By New Zealand Red Cross' Secretary General, Sarah Stuart-Black

Disasters can happen without warning, anywhere or at any time, but being prepared can reduce immediate losses and minimise long-term impacts on our communities. At the household level, having a plan and connecting with your neighbours before a disaster strikes is a great start. Here at Red Cross, we have emergency relief items stocked in our warehouses and our Red Cross people around Aotearoa trained and ready to provide support in response and recovery.

Another important part of our preparedness at Red Cross is making sure we have the financial resources we need to respond quickly. While Kiwis often donate following an emergency, we need to make sure we have money before that, so that we know we can help when people need us most.

The Red Cross Appeal is our big annual campaign to raise vital funds to support people most in need in our communities.

Thanks to contributions from our generous donors, we’ve been able to support Kiwis in many different ways. We were there from the very beginning of the COVID-19 pandemic, providing welfare support topeople quarantined at Whangaparāoa after returning on the first flights from Wuhan, China. As the virus reached our communities and Aotearoa went into lockdown, we continued to assist on the front lines of the response, delivering Meals on Wheels to vulnerable people, supporting former refugees and distributing Red Cross Parcels. We also had one of our busiest years responding to domestic disasters, including the Lake Ōhau fire and the impact from severe weather in Plimmerton, Southland and Napier. Throughout the last year, our business-as-usual work did not stop. We continued to help former refugees get settled in, helped new Kiwis into employment, knitted items for people in need, and so much more. This was all made possible by the generosity of individuals and our donors – groups and organisations – thank you. 

Our disaster response volunteers who were responding to the severe flooding in Napier.

As an organisation that was founded internationally more than 150 years ago, and active for over 100 years in New Zealand, we often get asked about how we work – about where the money goes, how quickly people are helped, who is helped and what kind of help people receive. I think we are in a pretty good place to share a bit about how it all works. 

We have more than 600 staff and over 10,000 volunteers across Aotearoa, prepared, trained and ready for the next emergency, which is critical for the communities we support.

Regardless of what caused the emergency, whether floods, landsides, fires, or our most recent experience of large earthquakes and the tsunami that can be generated, we know our communities are impacted. The response needs to be swift and in those early hours or days, deploying our people and ensuring they have fuel and transportation, food and accommodation is important for their safety and wellbeing. It means they can then focus on supporting our impacted communities. Assessments start, determining who needs what and where. Distribution of basic items begin – for this, we need human resources, logistics, transport, and sometimes office space and warehousing. If the scale of the disaster warrants it, we bring in additional staff or specific expertise to maintain high standards of care in all parts of our operation.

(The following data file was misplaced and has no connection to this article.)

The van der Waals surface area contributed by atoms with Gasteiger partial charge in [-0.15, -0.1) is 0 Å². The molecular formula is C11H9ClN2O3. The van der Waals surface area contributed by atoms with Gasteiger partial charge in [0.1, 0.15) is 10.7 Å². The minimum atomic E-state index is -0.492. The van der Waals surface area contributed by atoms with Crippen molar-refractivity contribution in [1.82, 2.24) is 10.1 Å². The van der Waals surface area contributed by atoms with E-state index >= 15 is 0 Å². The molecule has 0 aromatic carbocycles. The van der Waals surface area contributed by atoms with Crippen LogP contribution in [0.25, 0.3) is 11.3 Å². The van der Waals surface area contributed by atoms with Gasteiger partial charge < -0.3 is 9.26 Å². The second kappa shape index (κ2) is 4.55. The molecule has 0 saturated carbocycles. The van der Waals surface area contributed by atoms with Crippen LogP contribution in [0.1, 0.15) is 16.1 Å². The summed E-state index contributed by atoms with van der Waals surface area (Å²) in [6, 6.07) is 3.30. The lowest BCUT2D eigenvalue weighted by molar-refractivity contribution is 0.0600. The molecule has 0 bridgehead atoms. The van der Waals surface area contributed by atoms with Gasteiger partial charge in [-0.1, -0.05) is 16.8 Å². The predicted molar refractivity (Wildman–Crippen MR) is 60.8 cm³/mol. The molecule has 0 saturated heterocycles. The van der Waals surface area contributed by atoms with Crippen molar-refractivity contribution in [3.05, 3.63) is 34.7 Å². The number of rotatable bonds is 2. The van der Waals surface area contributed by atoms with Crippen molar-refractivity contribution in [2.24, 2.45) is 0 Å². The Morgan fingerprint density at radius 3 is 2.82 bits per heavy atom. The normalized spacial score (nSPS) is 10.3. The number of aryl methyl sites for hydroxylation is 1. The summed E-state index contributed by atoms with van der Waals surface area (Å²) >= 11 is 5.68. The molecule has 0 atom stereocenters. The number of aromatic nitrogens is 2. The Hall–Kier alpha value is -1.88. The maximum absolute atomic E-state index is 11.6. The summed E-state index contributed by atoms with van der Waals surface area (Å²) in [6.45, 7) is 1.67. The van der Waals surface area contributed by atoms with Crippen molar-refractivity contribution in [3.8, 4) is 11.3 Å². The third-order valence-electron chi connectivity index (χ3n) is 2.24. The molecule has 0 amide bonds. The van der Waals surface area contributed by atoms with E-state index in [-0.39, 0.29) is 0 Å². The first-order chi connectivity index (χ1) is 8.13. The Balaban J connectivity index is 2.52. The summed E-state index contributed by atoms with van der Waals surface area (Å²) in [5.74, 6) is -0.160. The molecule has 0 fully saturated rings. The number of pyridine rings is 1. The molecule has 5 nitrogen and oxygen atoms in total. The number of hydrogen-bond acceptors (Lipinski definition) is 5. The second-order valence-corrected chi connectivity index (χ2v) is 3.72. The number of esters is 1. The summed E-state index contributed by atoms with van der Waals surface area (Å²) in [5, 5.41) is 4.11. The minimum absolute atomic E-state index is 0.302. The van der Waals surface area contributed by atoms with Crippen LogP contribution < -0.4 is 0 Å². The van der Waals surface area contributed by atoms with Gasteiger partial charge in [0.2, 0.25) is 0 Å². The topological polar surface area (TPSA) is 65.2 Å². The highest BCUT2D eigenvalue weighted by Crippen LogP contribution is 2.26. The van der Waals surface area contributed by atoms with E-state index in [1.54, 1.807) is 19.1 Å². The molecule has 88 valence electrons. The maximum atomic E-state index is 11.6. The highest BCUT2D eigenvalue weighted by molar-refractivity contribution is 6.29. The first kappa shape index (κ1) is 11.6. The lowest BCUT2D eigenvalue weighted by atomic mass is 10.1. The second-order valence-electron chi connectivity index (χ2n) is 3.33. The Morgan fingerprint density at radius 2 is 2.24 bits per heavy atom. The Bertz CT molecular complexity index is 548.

When the floodwaters recede and the debris is cleaned up, the disaster isn’t over. The initial response transitions into recovery and we continue to help. Recovery takes time, often years and possibly decades. We know this from our own experiences. For example, recovery continues in Canterbury following the earthquake sequence and is still ongoing following the mosque attacks. During the recovery journey, we’ve provided things like mental health support, community strengthening events, care packages for affected people and a new youth settlement worker to help young former refugees feel settled in their communities. Donations contribute to both response and recovery. This means that in the months and years that follow an emergency, support for our communities from Red Cross can continue where and when they need it most. 

One of our disaster response volunteers supporting a Plimmerton resident affected by severe weather.

Checks and balances are put in place to record our decisions, costs and operational arrangements as we are accountable organisationally, to our National Board and to you, our supporters and donors. While we receive incredible support from people donating time and goods, we must also be professional and ensure structures, systems and processes are in place to be efficient and effective.

In Aotearoa and around the world, Red Cross will continue to support people in need, wherever they may be and whatever they may face.

We need you to help New Zealand Red Cross get ready. Please donate today– you will be helping people in need tomorrow.